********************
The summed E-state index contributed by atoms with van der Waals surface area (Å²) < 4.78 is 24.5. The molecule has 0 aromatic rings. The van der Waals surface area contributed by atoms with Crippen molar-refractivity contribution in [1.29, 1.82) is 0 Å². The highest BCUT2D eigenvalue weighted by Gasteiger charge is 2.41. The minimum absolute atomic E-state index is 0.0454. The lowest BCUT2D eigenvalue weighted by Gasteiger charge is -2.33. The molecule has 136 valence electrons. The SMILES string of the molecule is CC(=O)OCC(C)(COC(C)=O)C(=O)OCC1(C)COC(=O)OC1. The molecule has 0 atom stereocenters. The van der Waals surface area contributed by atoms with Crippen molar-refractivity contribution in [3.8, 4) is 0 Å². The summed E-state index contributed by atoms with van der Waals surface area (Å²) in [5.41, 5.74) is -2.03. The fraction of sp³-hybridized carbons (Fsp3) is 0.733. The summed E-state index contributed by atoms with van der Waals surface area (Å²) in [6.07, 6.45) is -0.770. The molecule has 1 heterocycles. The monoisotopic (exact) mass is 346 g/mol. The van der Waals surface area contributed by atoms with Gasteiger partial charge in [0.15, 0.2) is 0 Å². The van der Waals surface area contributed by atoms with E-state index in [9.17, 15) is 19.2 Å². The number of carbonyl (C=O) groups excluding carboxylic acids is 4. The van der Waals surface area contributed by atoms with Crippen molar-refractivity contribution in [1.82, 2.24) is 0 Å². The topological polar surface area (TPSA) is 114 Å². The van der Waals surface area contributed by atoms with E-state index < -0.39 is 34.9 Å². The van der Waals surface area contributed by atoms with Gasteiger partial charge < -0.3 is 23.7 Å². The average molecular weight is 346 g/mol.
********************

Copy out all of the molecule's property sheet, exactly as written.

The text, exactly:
The summed E-state index contributed by atoms with van der Waals surface area (Å²) < 4.78 is 24.5. The molecule has 0 aromatic rings. The van der Waals surface area contributed by atoms with Crippen molar-refractivity contribution in [1.29, 1.82) is 0 Å². The highest BCUT2D eigenvalue weighted by Gasteiger charge is 2.41. The minimum absolute atomic E-state index is 0.0454. The lowest BCUT2D eigenvalue weighted by Gasteiger charge is -2.33. The molecule has 136 valence electrons. The SMILES string of the molecule is CC(=O)OCC(C)(COC(C)=O)C(=O)OCC1(C)COC(=O)OC1. The molecule has 0 atom stereocenters. The van der Waals surface area contributed by atoms with Crippen molar-refractivity contribution in [3.8, 4) is 0 Å². The summed E-state index contributed by atoms with van der Waals surface area (Å²) in [5.41, 5.74) is -2.03. The fraction of sp³-hybridized carbons (Fsp3) is 0.733. The summed E-state index contributed by atoms with van der Waals surface area (Å²) in [6.07, 6.45) is -0.770. The molecule has 1 heterocycles. The monoisotopic (exact) mass is 346 g/mol. The van der Waals surface area contributed by atoms with Gasteiger partial charge in [0.15, 0.2) is 0 Å². The van der Waals surface area contributed by atoms with E-state index in [9.17, 15) is 19.2 Å². The number of carbonyl (C=O) groups excluding carboxylic acids is 4. The van der Waals surface area contributed by atoms with Crippen molar-refractivity contribution in [1.82, 2.24) is 0 Å². The topological polar surface area (TPSA) is 114 Å². The van der Waals surface area contributed by atoms with E-state index < -0.39 is 34.9 Å². The van der Waals surface area contributed by atoms with Gasteiger partial charge < -0.3 is 23.7 Å². The average molecular weight is 346 g/mol.